To some extent we are supposed to sympathize with Mary Sibley, because she was driven to her fateful decision by the patriarchal social order that would have condemned her, had she brought her unwed pregnancy to term. We can almost see witchcraft as the shadowy alter ego to the Puritanism of the Salem elders – an outgrowth they have unwittingly brought into existence by their belief in it. Unfortunately, the existence of Tituba and other witches, even before Mary went to the Dark Side, undermines this interpretation, validating the fears of the Puritans.

Typical for contemporary horror, Evil is portrayed as a real, supernatural force, but there is no counteracting supernatural force for Good. (As Chris MacNeil noted in THE EXORCIST, it seems the Devil keeps a higher profile.) SALEM is somewhat cagey about the exact nature of the sorcery on display; some of it could be hypnosis or hallucinations, perhaps psychic power erroneously designated as Satanic. Whatever the source, it is definitely used as Black Magic, resulting in the deaths of innocent victims.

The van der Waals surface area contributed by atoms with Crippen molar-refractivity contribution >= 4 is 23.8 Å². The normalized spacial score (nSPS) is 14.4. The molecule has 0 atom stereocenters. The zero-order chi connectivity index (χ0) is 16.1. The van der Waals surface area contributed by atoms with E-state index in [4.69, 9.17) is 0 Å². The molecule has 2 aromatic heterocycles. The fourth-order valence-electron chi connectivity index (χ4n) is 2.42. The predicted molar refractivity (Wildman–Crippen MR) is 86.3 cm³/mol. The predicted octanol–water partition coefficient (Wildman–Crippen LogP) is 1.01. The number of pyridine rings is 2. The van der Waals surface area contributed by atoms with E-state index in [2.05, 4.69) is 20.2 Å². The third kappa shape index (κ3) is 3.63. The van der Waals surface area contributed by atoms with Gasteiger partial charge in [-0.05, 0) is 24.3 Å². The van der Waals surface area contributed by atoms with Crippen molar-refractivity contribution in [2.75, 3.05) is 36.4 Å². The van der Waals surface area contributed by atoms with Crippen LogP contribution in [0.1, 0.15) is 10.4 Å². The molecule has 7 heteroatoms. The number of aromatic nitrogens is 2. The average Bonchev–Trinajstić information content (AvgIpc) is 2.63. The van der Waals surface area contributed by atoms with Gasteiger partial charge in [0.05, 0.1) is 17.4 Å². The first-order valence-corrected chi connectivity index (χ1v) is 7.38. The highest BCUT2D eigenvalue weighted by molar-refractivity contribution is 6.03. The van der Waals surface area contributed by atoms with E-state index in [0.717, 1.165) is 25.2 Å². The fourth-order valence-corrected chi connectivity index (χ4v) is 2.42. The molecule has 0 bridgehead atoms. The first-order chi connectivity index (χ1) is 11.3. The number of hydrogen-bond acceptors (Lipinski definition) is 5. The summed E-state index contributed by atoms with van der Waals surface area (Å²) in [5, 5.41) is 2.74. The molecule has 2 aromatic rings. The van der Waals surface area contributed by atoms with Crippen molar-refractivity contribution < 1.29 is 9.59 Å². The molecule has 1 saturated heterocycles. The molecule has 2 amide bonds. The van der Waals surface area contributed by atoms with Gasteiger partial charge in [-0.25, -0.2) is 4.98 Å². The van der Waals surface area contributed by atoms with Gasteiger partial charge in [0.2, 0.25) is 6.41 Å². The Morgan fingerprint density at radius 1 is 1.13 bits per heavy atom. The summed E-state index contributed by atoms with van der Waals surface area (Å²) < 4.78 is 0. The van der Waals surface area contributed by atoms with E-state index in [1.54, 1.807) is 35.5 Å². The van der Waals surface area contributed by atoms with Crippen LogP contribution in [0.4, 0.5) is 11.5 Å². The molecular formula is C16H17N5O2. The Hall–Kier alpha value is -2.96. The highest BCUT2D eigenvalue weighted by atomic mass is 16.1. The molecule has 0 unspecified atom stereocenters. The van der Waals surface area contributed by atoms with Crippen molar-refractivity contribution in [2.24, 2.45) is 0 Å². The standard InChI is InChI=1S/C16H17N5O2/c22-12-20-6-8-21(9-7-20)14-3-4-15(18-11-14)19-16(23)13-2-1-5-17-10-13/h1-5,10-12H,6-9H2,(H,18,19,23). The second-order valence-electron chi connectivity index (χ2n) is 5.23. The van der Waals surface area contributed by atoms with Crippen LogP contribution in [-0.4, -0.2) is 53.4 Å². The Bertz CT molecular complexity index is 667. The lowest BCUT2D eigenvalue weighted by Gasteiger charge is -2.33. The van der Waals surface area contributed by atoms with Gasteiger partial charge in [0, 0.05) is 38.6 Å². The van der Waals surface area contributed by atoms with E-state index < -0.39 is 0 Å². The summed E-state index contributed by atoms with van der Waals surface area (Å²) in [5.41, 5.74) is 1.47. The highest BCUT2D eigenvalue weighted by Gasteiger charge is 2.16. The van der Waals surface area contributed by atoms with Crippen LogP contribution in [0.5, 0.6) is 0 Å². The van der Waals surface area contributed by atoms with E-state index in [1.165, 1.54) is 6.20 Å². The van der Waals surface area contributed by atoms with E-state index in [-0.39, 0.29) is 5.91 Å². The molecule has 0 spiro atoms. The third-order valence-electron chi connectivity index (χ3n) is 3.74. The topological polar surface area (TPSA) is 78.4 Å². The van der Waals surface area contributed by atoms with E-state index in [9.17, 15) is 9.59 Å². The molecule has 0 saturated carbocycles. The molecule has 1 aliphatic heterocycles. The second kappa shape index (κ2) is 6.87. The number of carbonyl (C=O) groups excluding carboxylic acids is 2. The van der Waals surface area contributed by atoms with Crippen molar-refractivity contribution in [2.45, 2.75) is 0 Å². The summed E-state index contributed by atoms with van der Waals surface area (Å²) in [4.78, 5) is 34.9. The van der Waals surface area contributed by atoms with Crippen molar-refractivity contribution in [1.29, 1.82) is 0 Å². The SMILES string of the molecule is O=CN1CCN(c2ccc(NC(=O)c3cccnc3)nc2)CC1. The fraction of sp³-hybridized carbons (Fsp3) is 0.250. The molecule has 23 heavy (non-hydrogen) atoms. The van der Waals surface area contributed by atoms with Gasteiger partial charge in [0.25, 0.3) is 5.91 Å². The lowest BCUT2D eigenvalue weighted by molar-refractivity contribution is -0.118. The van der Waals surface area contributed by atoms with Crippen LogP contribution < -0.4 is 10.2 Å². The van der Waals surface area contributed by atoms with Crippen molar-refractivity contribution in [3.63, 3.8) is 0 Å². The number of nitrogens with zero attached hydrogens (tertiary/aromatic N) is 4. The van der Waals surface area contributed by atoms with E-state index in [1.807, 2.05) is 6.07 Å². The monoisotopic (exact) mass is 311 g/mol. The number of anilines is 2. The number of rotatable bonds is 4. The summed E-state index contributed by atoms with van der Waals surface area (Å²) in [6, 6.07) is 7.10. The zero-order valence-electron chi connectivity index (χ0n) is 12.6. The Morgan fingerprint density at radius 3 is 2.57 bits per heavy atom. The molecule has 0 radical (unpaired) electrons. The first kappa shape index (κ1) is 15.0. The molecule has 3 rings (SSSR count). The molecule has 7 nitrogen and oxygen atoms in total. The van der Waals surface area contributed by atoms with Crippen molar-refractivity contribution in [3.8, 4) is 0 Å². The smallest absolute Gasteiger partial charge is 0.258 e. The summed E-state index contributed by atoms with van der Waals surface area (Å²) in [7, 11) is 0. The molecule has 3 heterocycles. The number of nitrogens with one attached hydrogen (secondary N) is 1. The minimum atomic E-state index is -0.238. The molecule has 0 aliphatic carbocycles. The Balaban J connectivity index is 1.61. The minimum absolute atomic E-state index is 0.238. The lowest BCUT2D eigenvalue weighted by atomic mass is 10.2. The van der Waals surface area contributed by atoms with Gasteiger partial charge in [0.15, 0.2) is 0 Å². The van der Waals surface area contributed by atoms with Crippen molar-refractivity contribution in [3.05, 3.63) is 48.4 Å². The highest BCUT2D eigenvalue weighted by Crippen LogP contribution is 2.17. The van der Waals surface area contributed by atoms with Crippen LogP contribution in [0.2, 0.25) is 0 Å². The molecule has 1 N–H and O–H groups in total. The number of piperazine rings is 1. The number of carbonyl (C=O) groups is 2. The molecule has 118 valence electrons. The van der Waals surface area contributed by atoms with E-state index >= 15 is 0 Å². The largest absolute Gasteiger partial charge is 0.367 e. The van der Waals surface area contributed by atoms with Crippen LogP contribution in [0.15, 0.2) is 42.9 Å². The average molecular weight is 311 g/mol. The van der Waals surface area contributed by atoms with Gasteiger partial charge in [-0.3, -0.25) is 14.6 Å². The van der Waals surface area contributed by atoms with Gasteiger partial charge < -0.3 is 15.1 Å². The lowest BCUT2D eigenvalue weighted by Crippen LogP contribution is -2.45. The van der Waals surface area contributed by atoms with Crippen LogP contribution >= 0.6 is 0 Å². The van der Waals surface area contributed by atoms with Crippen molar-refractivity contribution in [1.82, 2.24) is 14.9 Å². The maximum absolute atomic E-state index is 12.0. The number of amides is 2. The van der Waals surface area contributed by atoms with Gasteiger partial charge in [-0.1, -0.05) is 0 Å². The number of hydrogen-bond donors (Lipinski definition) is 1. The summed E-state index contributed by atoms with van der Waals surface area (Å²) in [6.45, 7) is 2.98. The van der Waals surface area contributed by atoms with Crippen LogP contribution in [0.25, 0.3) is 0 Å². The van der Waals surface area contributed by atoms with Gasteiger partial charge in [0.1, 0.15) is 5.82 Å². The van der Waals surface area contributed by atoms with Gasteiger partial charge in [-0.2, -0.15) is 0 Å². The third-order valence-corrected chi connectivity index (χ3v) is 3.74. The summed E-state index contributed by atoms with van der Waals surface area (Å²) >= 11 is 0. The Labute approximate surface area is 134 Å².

There is an unpleasantly reactionary attitude in the show’s depiction of “Evil,” which often seems to be associated with lesbian sexuality. Mary’s abortion, with Tituba rubbing oil on her skin and lips, plays out with orgasmic intensity; shots and staging often emphasize the intimacy between the two women, and a later ritual involves a large black phallus. Charitably, one might assume that these images are intended to tweak viewer sensibility, to make us identify with the sensuous females as opposed to the uptight males running Salem. More likely, they included as gratuitous exploitation, serving to excite prurient interest while simultaneous conforming to a conservative view that non-traditional gender roles lead inevitably to damnation.